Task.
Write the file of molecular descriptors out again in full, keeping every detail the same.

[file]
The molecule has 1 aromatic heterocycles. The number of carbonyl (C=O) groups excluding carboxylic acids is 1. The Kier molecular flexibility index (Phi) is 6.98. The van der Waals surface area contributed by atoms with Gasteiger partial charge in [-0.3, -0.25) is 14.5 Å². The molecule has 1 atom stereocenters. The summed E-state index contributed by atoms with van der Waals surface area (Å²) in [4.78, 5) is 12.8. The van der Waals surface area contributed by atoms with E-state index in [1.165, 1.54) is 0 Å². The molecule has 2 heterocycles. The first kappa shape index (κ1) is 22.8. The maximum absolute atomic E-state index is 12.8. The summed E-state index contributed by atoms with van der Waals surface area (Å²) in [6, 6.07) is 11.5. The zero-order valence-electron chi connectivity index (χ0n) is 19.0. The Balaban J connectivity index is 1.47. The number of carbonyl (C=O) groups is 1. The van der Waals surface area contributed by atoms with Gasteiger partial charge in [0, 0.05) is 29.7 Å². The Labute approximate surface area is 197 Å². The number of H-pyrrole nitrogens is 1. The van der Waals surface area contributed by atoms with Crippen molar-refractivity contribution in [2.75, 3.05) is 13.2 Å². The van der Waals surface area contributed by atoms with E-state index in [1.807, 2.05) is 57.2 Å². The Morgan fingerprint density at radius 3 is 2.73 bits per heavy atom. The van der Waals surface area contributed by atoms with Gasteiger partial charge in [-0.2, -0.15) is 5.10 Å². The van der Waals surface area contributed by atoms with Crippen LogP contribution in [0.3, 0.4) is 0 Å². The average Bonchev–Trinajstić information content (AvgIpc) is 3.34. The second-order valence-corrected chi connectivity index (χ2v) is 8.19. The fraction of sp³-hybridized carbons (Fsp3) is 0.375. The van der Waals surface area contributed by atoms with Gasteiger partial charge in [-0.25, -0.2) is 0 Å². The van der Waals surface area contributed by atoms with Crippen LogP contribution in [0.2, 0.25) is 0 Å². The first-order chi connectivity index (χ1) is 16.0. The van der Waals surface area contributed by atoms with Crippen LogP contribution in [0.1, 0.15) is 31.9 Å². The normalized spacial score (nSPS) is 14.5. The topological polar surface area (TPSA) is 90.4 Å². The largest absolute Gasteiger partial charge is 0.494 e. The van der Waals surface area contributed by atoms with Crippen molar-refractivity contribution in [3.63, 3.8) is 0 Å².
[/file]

The molecule has 1 aromatic heterocycles. The number of carbonyl (C=O) groups excluding carboxylic acids is 1. The Kier molecular flexibility index (Phi) is 6.98. The van der Waals surface area contributed by atoms with Gasteiger partial charge in [-0.3, -0.25) is 14.5 Å². The molecule has 1 atom stereocenters. The summed E-state index contributed by atoms with van der Waals surface area (Å²) in [4.78, 5) is 12.8. The van der Waals surface area contributed by atoms with E-state index in [1.165, 1.54) is 0 Å². The molecule has 2 heterocycles. The first kappa shape index (κ1) is 22.8. The maximum absolute atomic E-state index is 12.8. The summed E-state index contributed by atoms with van der Waals surface area (Å²) in [6, 6.07) is 11.5. The zero-order valence-electron chi connectivity index (χ0n) is 19.0. The Balaban J connectivity index is 1.47. The number of carbonyl (C=O) groups is 1. The van der Waals surface area contributed by atoms with Gasteiger partial charge in [0, 0.05) is 29.7 Å². The Labute approximate surface area is 197 Å². The number of H-pyrrole nitrogens is 1. The van der Waals surface area contributed by atoms with Crippen molar-refractivity contribution in [2.75, 3.05) is 13.2 Å². The van der Waals surface area contributed by atoms with E-state index in [1.807, 2.05) is 57.2 Å². The Morgan fingerprint density at radius 3 is 2.73 bits per heavy atom. The van der Waals surface area contributed by atoms with Gasteiger partial charge in [-0.2, -0.15) is 5.10 Å². The van der Waals surface area contributed by atoms with Crippen LogP contribution in [0.3, 0.4) is 0 Å². The average Bonchev–Trinajstić information content (AvgIpc) is 3.34. The second-order valence-corrected chi connectivity index (χ2v) is 8.19. The fraction of sp³-hybridized carbons (Fsp3) is 0.375. The van der Waals surface area contributed by atoms with Gasteiger partial charge in [-0.25, -0.2) is 0 Å². The van der Waals surface area contributed by atoms with Crippen LogP contribution in [0.2, 0.25) is 0 Å². The first-order chi connectivity index (χ1) is 16.0. The van der Waals surface area contributed by atoms with Crippen LogP contribution in [0.1, 0.15) is 31.9 Å². The normalized spacial score (nSPS) is 14.5. The topological polar surface area (TPSA) is 90.4 Å². The largest absolute Gasteiger partial charge is 0.494 e. The van der Waals surface area contributed by atoms with Crippen molar-refractivity contribution in [3.63, 3.8) is 0 Å².